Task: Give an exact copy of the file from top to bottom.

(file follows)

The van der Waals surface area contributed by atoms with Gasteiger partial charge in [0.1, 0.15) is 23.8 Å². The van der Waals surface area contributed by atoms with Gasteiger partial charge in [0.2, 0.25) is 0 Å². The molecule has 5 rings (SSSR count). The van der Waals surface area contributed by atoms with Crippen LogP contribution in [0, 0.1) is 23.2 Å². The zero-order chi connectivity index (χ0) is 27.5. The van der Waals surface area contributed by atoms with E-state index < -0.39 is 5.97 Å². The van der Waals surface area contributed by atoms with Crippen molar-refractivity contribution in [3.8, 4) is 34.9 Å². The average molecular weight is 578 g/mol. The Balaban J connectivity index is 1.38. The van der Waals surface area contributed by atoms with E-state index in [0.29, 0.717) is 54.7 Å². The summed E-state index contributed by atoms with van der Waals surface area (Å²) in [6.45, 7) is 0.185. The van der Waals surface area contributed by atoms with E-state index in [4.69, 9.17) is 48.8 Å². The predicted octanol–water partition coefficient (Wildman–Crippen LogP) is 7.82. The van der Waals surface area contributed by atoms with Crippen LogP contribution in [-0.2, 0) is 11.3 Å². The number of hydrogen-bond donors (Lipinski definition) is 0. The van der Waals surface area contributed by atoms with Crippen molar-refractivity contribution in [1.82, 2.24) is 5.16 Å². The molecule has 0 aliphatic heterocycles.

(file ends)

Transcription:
The van der Waals surface area contributed by atoms with Gasteiger partial charge in [0.1, 0.15) is 23.8 Å². The van der Waals surface area contributed by atoms with Gasteiger partial charge in [0.2, 0.25) is 0 Å². The molecule has 5 rings (SSSR count). The van der Waals surface area contributed by atoms with Crippen LogP contribution in [0, 0.1) is 23.2 Å². The zero-order chi connectivity index (χ0) is 27.5. The van der Waals surface area contributed by atoms with E-state index < -0.39 is 5.97 Å². The van der Waals surface area contributed by atoms with Crippen molar-refractivity contribution in [3.8, 4) is 34.9 Å². The average molecular weight is 578 g/mol. The Balaban J connectivity index is 1.38. The van der Waals surface area contributed by atoms with E-state index in [0.29, 0.717) is 54.7 Å². The summed E-state index contributed by atoms with van der Waals surface area (Å²) in [6.45, 7) is 0.185. The van der Waals surface area contributed by atoms with E-state index in [4.69, 9.17) is 48.8 Å². The predicted octanol–water partition coefficient (Wildman–Crippen LogP) is 7.82. The van der Waals surface area contributed by atoms with Crippen LogP contribution in [-0.2, 0) is 11.3 Å². The number of hydrogen-bond donors (Lipinski definition) is 0. The van der Waals surface area contributed by atoms with Crippen molar-refractivity contribution in [1.82, 2.24) is 5.16 Å². The molecule has 0 aliphatic heterocycles.